In accordance with methods of the present invention, the flatband voltage of the semiconductor devices on the wafer are controlled by modifying the post-deposition annealing processing through controlling certain annealing parameters. In certain preferred embodiments of the invention, the annealing includes one or more of the following annealing gases: O2, N2, H2, NH3. One or more anneals, each anneal employing a different gas, will modulate the flatband voltage achieved. These gases are exemplary only, as other gases may be employed. For example, Ar may be employed instead of N2. And N2O or NO can be employed.
An NH3 anneal provides H2 into the high-k dielectric film 12 to rid the film 12 of interface traps, which is charge that is not neutralized. Thus, the NH3 annealing improves the quality of the high-k dielectric film. Similarly, an anneal with O2 helps to rid the dielectric film 12 of carbon that was formed in the dielectric film during the deposition by CVD. The H2 annealing is somewhat similar to the NH3 annealing, and is typically used as a forming gas anneal to improve a film electrically. The N2 annealing is performed at higher temperatures and produces a much higher flatband voltage, which is variable for P-channel devices.
Any number of combinations of annealing parameters may be employed to fine-tune the modulation of the flatband voltage of the devices formed on the wafer. The chart below describes the process employed in 25 separate wafers. Wafers 1–4 represent conventional dielectric material silicon dioxide (SiO2) which is not subject to any annealing. Wafer 5 is a high-k dielectric material, Hf-silicate, which is not subject to any post-deposition annealing. Wafers 6–25 all represent high-k dielectric material, Hf-silicate, subjected to different annealing processes. Wafer 6, for example, describes three separate annealing steps. The first annealing step on the Hf-silicate is an O2 annealing performed at 700° C. for 30 seconds. This is followed by an annealing in N2 at 950° C. for 30 seconds. Finally, the dielectric film 12 is subjected to annealing in H2 at 450° C. for 60 seconds. Wafers 7–25 are subjected to annealing conditions as detailed in the below chart.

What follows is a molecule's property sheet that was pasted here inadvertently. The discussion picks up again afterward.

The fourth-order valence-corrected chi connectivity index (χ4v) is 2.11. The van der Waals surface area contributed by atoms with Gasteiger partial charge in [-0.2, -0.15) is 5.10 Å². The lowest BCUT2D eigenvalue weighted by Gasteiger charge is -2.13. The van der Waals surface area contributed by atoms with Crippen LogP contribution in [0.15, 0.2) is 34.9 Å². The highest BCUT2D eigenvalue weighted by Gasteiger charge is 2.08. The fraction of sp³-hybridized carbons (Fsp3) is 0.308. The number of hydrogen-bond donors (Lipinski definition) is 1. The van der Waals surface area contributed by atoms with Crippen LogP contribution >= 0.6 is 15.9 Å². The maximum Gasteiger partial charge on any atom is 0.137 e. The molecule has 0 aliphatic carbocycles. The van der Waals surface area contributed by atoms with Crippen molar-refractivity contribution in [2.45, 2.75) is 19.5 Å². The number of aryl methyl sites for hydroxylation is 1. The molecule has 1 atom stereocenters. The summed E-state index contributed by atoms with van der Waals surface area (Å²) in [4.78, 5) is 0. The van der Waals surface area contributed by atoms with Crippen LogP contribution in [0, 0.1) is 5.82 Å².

12A SiO2 - No further annealing
12A SiO2 - No further annealing
17A SiO2 - No further annealing
17A SiO2 - No further annealing
O2 −700° C. −30s/N2 −950° C. −30s/H2 −450° C. −60s
NH3 −600° C. −30s/O2 −700° C. −10s/N2 −950° C. −30s/H2
−450° C. −60s
NH3 −650° C. −30s/O2 −700° C. −20s
O2 −700° C. −30s/NH3 −700° C. −30s
O2 −700° C. −10s/NH3 −700° C. −30s
NH3 −650° C. −30s/O2 −700° C. −20s/H2 −450° C. −60s
NH3 −600° C. −30s/O2 −700° C. −30s/N2 −950° C. −30s/H2
−450° C. −60s
NH3 −700° C. −30s/O2 −700° C. −10s/H2 −450° C. −60s
NH3 −650° C. −30s/O2 −700° C. −20s/N2 −950° C. −30s
O2 −700° C. −30s/NH3 −600° C. −30s/N2 −950° C. −30s
O2 −700° C. −10s/NH3 −600° C. −30s/N2 −950° C. −30s
NH3 −700° C. −30s/O2 −700° C. −30s/H2 −450° C. −60s